Put simply, the character arc is the journey of a character in a story from point A to point B. For example, a main character who is born in the opening and dies at the end is a basic character arc. That plotline is biographical, even when told backwards, such as in the movie, “The Curious Case of Benjamin Button” where the character’s arc traverses from death to birth. But the character arc goes deeper than that.
The arc of a character does more than simply mark time. It tells us who the character is. According to Kurt Vonnegut, one of the rules of good storytelling is, “Every character should want something, even if it is only a glass of water.”
The arc begins with a character in need. What he or she needs can be as infinitely variable as humanity itself. She could be a woman in a doomed marriage yearning for romance. He could be an out of work drifter looking for some purpose to his life. One of the greatest stories in history, “The Odyssey,” is based on one man’s desire to get home. Sometimes, the simplest arcs are the best.
Why Rely on a Character Arc?
Kurt Vonnegut was an American writer whose works include Cat’s Cradle (1963), Slaughterhouse-Five (1969), and Breakfast of Champions (1973)
To answer a question with a question, why should anyone pay attention to your story? Another of Vonnegut’s story rules is, “Give the reader at least one character he or she can root for.”
We human beings are insatiably drawn to a good story. Why? Perhaps it’s a learning process, through another’s struggles we learn about our own? Perhaps it’s a desire to know we are not alone? Perhaps it is how we bond our societies together in empathy and the need is so primal that it escapes our conscious focus—we simply need it? Whatever the reason, Vonnegut was right. We want to cheer for somebody in every story. We want to join them in their struggle.
We want to experience the emotional rise and fall as they experience it. We want to see them succeed, or in some cases, depending on the goal and character, to fail.
A Character Arc Generates the Fire in the Belly of Your Story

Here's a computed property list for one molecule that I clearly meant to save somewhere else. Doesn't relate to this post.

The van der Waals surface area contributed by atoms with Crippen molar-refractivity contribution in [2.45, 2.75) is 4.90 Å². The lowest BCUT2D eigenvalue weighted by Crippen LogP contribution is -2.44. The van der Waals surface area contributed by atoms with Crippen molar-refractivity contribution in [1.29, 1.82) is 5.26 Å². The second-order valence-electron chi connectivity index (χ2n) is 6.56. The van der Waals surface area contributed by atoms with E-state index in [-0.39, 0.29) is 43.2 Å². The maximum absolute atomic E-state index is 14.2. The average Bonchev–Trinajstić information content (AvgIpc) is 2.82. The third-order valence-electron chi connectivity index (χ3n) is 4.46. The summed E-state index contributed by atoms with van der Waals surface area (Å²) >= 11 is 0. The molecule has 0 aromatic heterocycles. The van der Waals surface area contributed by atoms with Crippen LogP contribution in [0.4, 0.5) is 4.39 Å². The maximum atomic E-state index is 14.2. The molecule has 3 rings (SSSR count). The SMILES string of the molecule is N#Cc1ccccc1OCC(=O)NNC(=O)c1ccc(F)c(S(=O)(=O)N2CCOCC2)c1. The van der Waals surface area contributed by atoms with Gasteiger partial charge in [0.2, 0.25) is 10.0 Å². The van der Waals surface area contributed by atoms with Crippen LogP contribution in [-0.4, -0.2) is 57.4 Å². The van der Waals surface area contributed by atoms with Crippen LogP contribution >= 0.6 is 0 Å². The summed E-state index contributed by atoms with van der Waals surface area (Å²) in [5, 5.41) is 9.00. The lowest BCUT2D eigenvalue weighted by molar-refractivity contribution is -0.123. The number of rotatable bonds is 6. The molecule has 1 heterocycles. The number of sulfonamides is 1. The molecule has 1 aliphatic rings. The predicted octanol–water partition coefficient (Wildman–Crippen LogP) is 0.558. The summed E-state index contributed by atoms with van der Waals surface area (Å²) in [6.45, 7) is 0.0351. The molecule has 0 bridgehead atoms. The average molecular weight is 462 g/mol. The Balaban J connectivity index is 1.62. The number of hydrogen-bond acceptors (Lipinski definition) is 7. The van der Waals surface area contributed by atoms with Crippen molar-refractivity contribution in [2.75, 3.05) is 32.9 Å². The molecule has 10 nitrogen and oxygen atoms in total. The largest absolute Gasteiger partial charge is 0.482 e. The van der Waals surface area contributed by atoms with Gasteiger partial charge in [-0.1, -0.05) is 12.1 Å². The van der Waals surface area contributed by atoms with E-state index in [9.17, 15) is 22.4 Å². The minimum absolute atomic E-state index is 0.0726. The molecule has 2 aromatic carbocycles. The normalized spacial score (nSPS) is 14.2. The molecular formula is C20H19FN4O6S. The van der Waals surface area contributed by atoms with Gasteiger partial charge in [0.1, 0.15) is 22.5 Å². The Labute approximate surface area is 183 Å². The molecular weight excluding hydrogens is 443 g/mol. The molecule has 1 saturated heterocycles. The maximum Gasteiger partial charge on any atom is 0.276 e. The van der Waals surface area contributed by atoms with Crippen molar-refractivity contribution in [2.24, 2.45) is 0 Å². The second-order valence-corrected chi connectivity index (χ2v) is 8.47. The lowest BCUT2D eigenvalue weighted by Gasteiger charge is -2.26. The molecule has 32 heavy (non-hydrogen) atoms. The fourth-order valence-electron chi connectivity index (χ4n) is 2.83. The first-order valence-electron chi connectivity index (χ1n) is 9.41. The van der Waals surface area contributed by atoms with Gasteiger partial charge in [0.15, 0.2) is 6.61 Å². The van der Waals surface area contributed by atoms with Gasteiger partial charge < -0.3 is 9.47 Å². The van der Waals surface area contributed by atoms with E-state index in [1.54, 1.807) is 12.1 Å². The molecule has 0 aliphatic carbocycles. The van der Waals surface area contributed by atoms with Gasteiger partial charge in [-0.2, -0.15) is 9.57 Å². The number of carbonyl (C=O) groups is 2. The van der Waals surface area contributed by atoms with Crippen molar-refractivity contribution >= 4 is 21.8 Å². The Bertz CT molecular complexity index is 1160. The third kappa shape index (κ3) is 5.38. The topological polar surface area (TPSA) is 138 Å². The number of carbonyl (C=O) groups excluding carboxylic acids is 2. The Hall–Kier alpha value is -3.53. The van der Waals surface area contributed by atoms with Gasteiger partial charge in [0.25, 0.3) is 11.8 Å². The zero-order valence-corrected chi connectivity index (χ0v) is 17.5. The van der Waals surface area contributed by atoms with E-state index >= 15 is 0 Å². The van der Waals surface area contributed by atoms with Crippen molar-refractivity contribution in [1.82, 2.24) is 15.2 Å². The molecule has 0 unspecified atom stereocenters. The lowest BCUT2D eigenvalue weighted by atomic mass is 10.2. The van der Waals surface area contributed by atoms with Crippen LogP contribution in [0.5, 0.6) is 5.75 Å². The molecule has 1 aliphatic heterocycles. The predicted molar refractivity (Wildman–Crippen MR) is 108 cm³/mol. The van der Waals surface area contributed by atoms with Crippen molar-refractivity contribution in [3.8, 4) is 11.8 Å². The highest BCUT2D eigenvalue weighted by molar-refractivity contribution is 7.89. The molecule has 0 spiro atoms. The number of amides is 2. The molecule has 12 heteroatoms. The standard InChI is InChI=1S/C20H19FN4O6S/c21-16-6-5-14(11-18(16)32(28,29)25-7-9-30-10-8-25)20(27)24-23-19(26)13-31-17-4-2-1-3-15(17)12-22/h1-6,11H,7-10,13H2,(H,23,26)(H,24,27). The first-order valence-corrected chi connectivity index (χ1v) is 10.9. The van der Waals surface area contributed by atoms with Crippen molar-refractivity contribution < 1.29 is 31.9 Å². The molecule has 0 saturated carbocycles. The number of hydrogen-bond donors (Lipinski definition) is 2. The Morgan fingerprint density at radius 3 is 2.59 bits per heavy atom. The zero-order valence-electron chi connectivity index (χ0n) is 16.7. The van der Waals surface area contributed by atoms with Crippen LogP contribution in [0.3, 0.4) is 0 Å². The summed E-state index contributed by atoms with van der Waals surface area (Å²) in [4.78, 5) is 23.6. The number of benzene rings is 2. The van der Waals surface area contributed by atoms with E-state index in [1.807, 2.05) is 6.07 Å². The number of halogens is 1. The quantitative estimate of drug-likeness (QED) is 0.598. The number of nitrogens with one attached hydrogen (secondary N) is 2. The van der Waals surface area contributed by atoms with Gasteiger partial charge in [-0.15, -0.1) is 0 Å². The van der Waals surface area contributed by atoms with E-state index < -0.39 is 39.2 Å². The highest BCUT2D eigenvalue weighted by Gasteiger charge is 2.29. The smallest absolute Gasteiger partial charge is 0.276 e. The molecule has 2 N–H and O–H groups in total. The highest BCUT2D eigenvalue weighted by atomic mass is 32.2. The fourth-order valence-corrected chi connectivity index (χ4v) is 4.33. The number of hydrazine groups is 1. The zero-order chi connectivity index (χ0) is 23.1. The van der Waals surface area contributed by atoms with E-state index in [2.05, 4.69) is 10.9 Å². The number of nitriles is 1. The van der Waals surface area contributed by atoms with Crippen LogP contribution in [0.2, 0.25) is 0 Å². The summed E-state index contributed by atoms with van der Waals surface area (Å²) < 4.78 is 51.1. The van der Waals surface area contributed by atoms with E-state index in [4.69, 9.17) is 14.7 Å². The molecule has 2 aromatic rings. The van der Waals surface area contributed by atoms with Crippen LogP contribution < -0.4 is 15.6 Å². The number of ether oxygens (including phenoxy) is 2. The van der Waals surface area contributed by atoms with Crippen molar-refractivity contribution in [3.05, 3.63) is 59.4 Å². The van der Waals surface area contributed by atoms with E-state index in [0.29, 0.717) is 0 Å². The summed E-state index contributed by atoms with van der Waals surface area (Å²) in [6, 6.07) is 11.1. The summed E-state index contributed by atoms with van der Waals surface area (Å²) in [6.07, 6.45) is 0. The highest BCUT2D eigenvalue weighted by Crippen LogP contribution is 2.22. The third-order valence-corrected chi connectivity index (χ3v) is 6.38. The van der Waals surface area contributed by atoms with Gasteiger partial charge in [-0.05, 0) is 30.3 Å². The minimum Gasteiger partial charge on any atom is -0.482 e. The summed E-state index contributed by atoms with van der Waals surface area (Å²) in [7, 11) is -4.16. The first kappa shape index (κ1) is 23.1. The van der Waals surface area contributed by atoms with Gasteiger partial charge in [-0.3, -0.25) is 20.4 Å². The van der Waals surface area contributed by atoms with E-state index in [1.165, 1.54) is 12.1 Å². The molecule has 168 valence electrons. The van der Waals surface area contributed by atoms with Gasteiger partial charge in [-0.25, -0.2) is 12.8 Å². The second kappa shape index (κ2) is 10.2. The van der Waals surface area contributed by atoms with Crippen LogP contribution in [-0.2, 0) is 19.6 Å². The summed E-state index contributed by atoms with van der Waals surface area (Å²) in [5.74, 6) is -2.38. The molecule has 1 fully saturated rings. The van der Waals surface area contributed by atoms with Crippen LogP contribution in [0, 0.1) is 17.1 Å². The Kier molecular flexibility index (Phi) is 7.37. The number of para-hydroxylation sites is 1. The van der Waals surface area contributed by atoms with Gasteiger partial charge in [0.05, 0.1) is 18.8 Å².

Woody, a pull-string cowboy doll, from Toy Story (Walt Disney Pictures)
When you fulfill the need of your character you are also fulfilling the needs of your audience. With no arc the story is flat, and a flat story is like a casino where no wagers are placed. What is at stake? Where is the conflict? Some of the best arcs are the simplest. Who doesn’t love the film, “Toy Story“? Why? Because of Woody’s arc. Woody starts out the most beloved toy of Andy. Suddenly, a rival for Andy’s affection, Buzz Lightyear, enters the picture. Woody is tossed aside, literally. We can root for even an animated character. All of us have experienced such feelings of emotional danger.
How to Create a Character Arc
Aristotle, Greek philosopherThe Greeks argued over the basic elements of story. In tragedy, Aristotle pointed out the need for hamartia, a moral defect, or fatal flaw, that led to the protagonist’s ultimate doom. Oedipus sinned, though unknowingly, and because of that sin, his arc could only lead to disaster.
Human weakness is usually the spine of the character arc. The protagonist rises and conquers his or her weakness, or fails because of it. Guilt destroys the character, or she triumphantly overcomes it. Courage, or lack of it, has created many a great character arc. Every character arc is a journey, whether to success or failure is the makings of the story.